Thus in October 1922, McColl became a Hibs player and Maley later branded him his greatest ever signing.
He made his debut against Rangers and then two weeks later got off the mark with a goal during a 2-0 home win over Raith Rovers.
Even though he was almost 30, McColl was still in his prime and he proved he was as gifted and resourceful a forward as could be found in Scotland.
McColl became a potent symbol of Hibernian’s resurgence – scoring an avalanche of goals over the ensuing nine seasons.
Admittedly there was a great deal more to his game than simply supplying the finishing touch – McColl was the majestic leader of the multi-talented forward line of the feted Hibernian team of the 1920s.
The team reached consecutive Scottish Cup Finals – in 1923 and 1924; heartbreakingly losing to first Celtic and then Airdrie – and royally entertained the Easter Road crowd with some captivating performances.
McColl’s most bountiful season in Leith was the 1927/28 campaign when he scored 27 times in 43 matches and he carried on scoring regularly until he accepted the role of player-manager with Leith Athletic in May 1931.
He became the first Hibernian player to score 100 League goals for the club and finished with the phenomenal total of 143 goals, which included five hat-tricks plus a four-goal haul against Hamilton during his final season.
Let there be no doubt about it – McColl was an absolutely incredible goalscorer. Even now, over 80 years since his final outing, he is placed sixth in Hibernian’s all-time list of goalscorers.
Stop to consider the handful of players that outscored McColl – Gordon Smith, Lawrie Reilly, Eddie Turnbull, Willie Ormond and Joe Baker – and the scale of his achievement is clear.
After less than a season in charge of financially troubled Leith Athletic, McColl then managed Belfast Celtic before heading ‘home’ to Hibernian in 1937.
Recognising McColl’s qualities and desire to serve the club, charismatic manager Willie McCartney employed him as assistant trainer to his old team-mate Hugh Shaw.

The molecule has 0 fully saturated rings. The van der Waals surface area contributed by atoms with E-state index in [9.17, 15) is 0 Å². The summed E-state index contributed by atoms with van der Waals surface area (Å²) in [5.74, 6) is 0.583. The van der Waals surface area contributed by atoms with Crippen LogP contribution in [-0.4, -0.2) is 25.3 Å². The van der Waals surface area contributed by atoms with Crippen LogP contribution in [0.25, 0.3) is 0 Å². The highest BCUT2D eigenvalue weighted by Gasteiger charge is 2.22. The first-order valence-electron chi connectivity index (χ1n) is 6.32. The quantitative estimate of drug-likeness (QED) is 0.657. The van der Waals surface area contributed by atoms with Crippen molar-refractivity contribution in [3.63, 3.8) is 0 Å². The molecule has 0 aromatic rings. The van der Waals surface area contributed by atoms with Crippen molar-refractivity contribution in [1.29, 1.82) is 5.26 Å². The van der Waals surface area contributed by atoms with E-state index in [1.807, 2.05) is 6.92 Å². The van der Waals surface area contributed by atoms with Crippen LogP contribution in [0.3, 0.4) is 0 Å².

When McCartney suddenly and tragically passed away in 1948, Shaw was promoted to the manager’s office and McColl took over the vacant spot as first team trainer.
Liked and respected by the players, McColl proved hugely successful as trainer and his ingenuity helped the Famous Five forward line to score the goals which led to three championships.
During the early 1970's, and then almost 80 years of age, Jimmy McColl was still involved at Easter Road under Eddie Turnbull and was the only person to be connected with what is generally accepted to be Hibs three great sides, that of the mid 1920s, the Famous Five era and the Turnbull's Tornadoes.
In a short ceremony before a friendly fixture against German side Schalke at Easter Road in 1971 watched by all the Famous Five, Jimmy McColl was presented with a watch in recognition of the 50 years spent in the service of the club.
In all McColl served the club as a player, assistant trainer, trainer, reserve team manager and finally odd job man around the ground. He died in Edinburgh on 7th March 1978 aged 86, the club losing one of its finest ever servants, and Scotland one of its greatest personalities.
To celebrate his contribution and commitment to Hibernian, McColl was inducted into the Hibernian Hall of Fame in 2017.
Full name Jimmy McColl
Date of birth 14th December 1892
Place of birth Glasgow, Scotland